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NOCK’s Ekumbo slapped with theft charges

NOCK 1st vice-chairman Ben Ekumbo appearing before the Nairobi Milimani Law Court.PHOTO/Timothy Olobulu
NOCK 1st vice-chairman Ben Ekumbo appearing before the Nairobi Milimani Law Court.PHOTO/Timothy Olobulu

NAIROBI, Kenya, Nov 25 – National Olympic Committee of Kenya (NOCK) 1st vice-chairman Ben Ekumbo was on Friday formally charged with two counts related to the Rio 2016 Olympic Games scandal.

Ekumbo, who appeared before Nairobi Milimani Law Court Resident Magistrate Joyce Ngandani, pleaded not guilty to charges of stealing cash and kits belonging to Team Kenya.

The Kenya Swimming Federation chairman, who was detained at Muthaiga Police Station, will spend three more days in custody until Monday where the court will rule on whether to release him on bail.

“On 25th of July at KCB University Way branch in Nairobi Ben Ekumbo Kaburi  conspired with others not before court to steal $10,500 (Sh1,070,364.75) property of the Ministry of Sports, Culture and the Arts,” the first count in the charge sheet read.

Ekumbo, who was arrested on Monday from his Nairobi apartment in Westlands where Team Kenya Nike kits were seized, faces another count of stealing by agent where it is alleged that on an unknown date at NOCK headquarters he stole sports uniform belonging to Team Kenya.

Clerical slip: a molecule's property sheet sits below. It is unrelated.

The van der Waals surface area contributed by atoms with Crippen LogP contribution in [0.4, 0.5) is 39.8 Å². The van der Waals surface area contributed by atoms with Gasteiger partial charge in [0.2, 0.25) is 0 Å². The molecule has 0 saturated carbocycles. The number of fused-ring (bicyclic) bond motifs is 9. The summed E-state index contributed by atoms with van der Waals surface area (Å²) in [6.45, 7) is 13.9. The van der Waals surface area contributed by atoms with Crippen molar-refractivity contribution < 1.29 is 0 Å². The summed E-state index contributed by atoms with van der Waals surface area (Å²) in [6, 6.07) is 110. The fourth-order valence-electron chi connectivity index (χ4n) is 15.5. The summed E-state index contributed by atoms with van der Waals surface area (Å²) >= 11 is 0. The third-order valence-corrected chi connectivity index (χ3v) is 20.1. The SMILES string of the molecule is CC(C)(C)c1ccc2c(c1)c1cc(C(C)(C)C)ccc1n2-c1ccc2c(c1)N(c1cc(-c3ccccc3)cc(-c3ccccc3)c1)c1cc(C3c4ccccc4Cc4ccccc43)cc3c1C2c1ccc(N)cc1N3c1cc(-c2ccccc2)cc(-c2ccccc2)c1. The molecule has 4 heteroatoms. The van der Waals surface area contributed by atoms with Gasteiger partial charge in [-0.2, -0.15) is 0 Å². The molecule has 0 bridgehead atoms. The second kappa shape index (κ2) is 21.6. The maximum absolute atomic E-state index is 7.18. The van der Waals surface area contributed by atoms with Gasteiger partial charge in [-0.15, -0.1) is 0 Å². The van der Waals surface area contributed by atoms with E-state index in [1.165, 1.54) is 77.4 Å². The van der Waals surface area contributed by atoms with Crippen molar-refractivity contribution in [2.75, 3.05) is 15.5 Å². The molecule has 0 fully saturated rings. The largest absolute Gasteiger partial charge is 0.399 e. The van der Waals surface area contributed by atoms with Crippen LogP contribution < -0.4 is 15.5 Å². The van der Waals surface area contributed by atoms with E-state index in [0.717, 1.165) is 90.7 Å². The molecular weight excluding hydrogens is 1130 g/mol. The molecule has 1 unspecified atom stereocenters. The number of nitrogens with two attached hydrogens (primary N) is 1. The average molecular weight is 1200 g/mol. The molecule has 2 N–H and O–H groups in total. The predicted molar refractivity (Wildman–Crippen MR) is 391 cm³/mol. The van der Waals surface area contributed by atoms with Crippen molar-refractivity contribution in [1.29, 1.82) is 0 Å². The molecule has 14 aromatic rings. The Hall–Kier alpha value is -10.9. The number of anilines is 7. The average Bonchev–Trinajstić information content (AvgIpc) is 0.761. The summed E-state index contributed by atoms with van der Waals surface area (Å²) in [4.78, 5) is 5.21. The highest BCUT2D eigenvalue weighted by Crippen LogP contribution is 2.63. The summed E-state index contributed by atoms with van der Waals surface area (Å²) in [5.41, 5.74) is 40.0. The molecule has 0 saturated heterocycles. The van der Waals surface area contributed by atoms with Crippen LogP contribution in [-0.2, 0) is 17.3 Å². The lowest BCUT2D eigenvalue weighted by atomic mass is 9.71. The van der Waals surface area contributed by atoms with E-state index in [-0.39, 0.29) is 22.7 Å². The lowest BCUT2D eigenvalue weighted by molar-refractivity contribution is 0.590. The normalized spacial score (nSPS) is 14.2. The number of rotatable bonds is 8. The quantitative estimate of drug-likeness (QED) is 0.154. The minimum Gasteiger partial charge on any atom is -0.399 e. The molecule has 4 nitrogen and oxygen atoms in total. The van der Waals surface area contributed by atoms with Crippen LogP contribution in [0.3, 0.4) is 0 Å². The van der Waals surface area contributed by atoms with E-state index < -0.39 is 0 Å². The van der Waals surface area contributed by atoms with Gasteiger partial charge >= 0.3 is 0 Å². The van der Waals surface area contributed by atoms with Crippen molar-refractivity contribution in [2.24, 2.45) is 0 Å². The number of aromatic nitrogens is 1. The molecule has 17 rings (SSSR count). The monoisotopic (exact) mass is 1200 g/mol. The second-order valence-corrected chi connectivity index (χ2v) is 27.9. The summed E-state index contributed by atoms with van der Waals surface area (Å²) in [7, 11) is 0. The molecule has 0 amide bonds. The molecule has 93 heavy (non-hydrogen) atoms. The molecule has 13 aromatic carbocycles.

Ekumbo, who was Team Kenya’s Deputy Head of Delegation for the Rio Olympics told the court that the cash was deposited into his bank account without his knowledge and said he will refund the money.

Ekumbo is the fourth official from NOCK to be formally charged over the embarrassing scandals which tarnished Kenya’s best-ever performance at a Games.

The other NOCK officials who are facing court charges include general secretary Francis Kinyili Paul, vice-chairman Pius Ochieng and assistant treasurer Stephen Arap Soi.

Another official, Fridah Shiroya, was set free after the prosecution dropped charges against her.

The kit disappearance was one of several scandals that gripped Kenya during the summer Games.

Further embarrassment ensued when it emerged someone had forgotten to book a plane ticket for javelin world champion Julius Yego — who went on to win Olympics silver — while 200m sprinter Carvin Nkanata’s accreditation was submitted late meaning he almost missed his race.

A parliamentary probe into the mismanagement of the Games was told in September how $20,000 was wasted as officials booked rooms for President Uhuru Kenyatta and the sports cabinet secretary aboard a cruise ship which were never used.

Despite the scandals Kenya scooped 13 medals, including six gold, in its best performance at the Olympics.